Lower sensitivity to stress and altered monoaminergic neuronal function in mice lacking the NMDA receptor ε4 subunit

Yoshiaki Miyamoto, Kiyofumi Yamada, Yukihiro Noda, Hisashi Mori, Masayoshi Mishina, Toshitaka Nabeshima

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86 Citations (Scopus)


NMDA receptors, an ionotropic subtype of glutamate receptors (GluRs), play an important role in excitatory neurotransmission, synaptic plasticity, and brain development. They are composed of the GluRζ subunit (NR1) combined with any one of four GluRε subunits (GluRε1-GluRε4; NR2A-NR2D). Although the GluRζ subunit exists in the majority of the CNS throughout all stages of development, the GluRε subunits are expressed in distinct temporal and spatial patterns. In the present study, we investigated neuronal functions in mice lacking the embryonic GluRε4 subunit. GluRε4 mutant mice exhibited reductions of [3H]MK-801 [(+)-5-methyl-10,11-dihydro-5H-dibenzo [a,d] cyclohepten-5,10-imine maleate] binding and 45Ca2+ uptake through the NMDA receptors. The expression of GluRζ subunit protein, but not GluRε1 and GluRε2 subunit proteins, was reduced in the frontal cortex and striatum of the mutant mice. A postmortem examination in GluRε4 mutant mice revealed that tissue contents of norepinephrine, dopamine, serotonin, and their metabolites were reduced in the hippocampus and that dopamine, as well as serotonin, metabolism was upregulated in the frontal cortex, striatum, hippocampus, and thalamus. To clarify the phenotypical influences of the alteration in neuronal functions, performances in various behavioral tests were examined. GluRε4 mutant mice showed reduced spontaneous locomotor activity in a novel environment and less sensitivity to stress induced by the elevated plus-maze, lightdark box, and forced swimming tests. These findings suggest that GluRε4 mutant mice have dysfunctional NMDA receptors and altered emotional behavior probably caused by changes in monoaminergic neuronal activities in adulthood.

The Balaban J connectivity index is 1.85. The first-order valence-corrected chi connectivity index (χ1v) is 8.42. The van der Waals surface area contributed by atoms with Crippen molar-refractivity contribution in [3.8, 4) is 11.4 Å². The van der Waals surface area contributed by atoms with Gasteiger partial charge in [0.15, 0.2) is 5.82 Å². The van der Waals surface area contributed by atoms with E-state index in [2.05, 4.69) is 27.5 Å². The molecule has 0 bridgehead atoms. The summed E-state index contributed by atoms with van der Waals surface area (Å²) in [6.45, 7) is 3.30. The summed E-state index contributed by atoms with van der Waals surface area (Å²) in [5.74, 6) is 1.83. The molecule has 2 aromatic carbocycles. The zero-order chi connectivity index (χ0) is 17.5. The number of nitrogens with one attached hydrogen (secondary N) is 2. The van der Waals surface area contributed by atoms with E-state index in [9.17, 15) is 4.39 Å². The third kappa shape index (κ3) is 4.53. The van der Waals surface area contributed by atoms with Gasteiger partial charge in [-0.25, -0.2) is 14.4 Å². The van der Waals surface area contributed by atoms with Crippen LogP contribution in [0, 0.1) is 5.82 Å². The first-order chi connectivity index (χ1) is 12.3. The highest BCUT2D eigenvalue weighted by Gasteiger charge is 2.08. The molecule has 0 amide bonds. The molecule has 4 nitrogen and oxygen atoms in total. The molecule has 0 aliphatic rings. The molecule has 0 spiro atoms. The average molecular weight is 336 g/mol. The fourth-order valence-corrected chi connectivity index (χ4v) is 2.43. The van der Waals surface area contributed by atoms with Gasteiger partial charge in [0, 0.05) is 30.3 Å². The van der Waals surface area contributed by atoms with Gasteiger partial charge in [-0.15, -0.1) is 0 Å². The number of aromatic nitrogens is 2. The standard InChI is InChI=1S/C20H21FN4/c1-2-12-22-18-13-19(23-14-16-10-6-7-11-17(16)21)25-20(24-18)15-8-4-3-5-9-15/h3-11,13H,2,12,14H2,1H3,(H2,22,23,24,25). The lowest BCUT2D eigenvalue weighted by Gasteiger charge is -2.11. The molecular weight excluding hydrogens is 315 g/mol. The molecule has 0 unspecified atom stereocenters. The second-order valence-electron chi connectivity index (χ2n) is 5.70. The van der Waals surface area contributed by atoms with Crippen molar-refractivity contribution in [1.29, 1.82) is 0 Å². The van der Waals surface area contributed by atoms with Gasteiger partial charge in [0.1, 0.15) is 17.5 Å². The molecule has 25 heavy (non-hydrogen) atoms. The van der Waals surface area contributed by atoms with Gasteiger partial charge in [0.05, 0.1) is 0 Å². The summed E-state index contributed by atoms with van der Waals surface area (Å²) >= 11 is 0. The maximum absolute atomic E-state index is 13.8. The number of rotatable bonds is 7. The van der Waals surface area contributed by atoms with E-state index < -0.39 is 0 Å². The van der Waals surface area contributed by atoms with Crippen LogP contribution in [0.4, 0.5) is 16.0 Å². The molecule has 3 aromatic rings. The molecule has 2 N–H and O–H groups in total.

Original languageEnglish
Pages (from-to)2335-2342
Number of pages8
JournalJournal of Neuroscience
Issue number6
Publication statusPublished - 15-03-2002
Externally publishedYes

All Science Journal Classification (ASJC) codes

  • General Neuroscience


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